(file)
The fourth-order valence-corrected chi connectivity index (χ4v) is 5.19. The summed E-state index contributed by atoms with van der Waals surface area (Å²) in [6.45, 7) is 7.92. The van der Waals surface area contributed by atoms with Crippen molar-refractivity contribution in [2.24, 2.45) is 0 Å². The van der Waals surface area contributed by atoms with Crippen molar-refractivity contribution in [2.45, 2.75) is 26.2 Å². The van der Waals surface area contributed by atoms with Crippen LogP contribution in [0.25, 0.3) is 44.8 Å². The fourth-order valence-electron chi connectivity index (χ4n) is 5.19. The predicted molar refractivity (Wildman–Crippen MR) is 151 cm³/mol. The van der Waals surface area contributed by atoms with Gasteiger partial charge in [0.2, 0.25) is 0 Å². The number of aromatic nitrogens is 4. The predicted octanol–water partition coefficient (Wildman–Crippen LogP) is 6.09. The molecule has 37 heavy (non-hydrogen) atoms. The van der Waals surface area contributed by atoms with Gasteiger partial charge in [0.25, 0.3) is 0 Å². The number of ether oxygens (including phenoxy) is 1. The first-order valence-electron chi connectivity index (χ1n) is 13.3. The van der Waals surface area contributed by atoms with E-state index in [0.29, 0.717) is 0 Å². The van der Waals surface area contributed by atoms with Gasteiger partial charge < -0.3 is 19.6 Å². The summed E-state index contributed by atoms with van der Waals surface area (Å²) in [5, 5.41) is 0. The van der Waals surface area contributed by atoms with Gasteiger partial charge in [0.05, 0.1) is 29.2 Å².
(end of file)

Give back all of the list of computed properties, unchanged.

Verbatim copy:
The fourth-order valence-corrected chi connectivity index (χ4v) is 5.19. The summed E-state index contributed by atoms with van der Waals surface area (Å²) in [6.45, 7) is 7.92. The van der Waals surface area contributed by atoms with Crippen molar-refractivity contribution in [2.24, 2.45) is 0 Å². The van der Waals surface area contributed by atoms with Crippen molar-refractivity contribution in [2.45, 2.75) is 26.2 Å². The van der Waals surface area contributed by atoms with Crippen LogP contribution in [0.25, 0.3) is 44.8 Å². The fourth-order valence-electron chi connectivity index (χ4n) is 5.19. The predicted molar refractivity (Wildman–Crippen MR) is 151 cm³/mol. The van der Waals surface area contributed by atoms with Gasteiger partial charge in [0.2, 0.25) is 0 Å². The number of aromatic nitrogens is 4. The predicted octanol–water partition coefficient (Wildman–Crippen LogP) is 6.09. The molecule has 37 heavy (non-hydrogen) atoms. The van der Waals surface area contributed by atoms with Gasteiger partial charge in [0.25, 0.3) is 0 Å². The number of ether oxygens (including phenoxy) is 1. The first-order valence-electron chi connectivity index (χ1n) is 13.3. The van der Waals surface area contributed by atoms with E-state index in [0.29, 0.717) is 0 Å². The van der Waals surface area contributed by atoms with Gasteiger partial charge < -0.3 is 19.6 Å². The summed E-state index contributed by atoms with van der Waals surface area (Å²) in [5, 5.41) is 0. The van der Waals surface area contributed by atoms with Gasteiger partial charge in [0.05, 0.1) is 29.2 Å².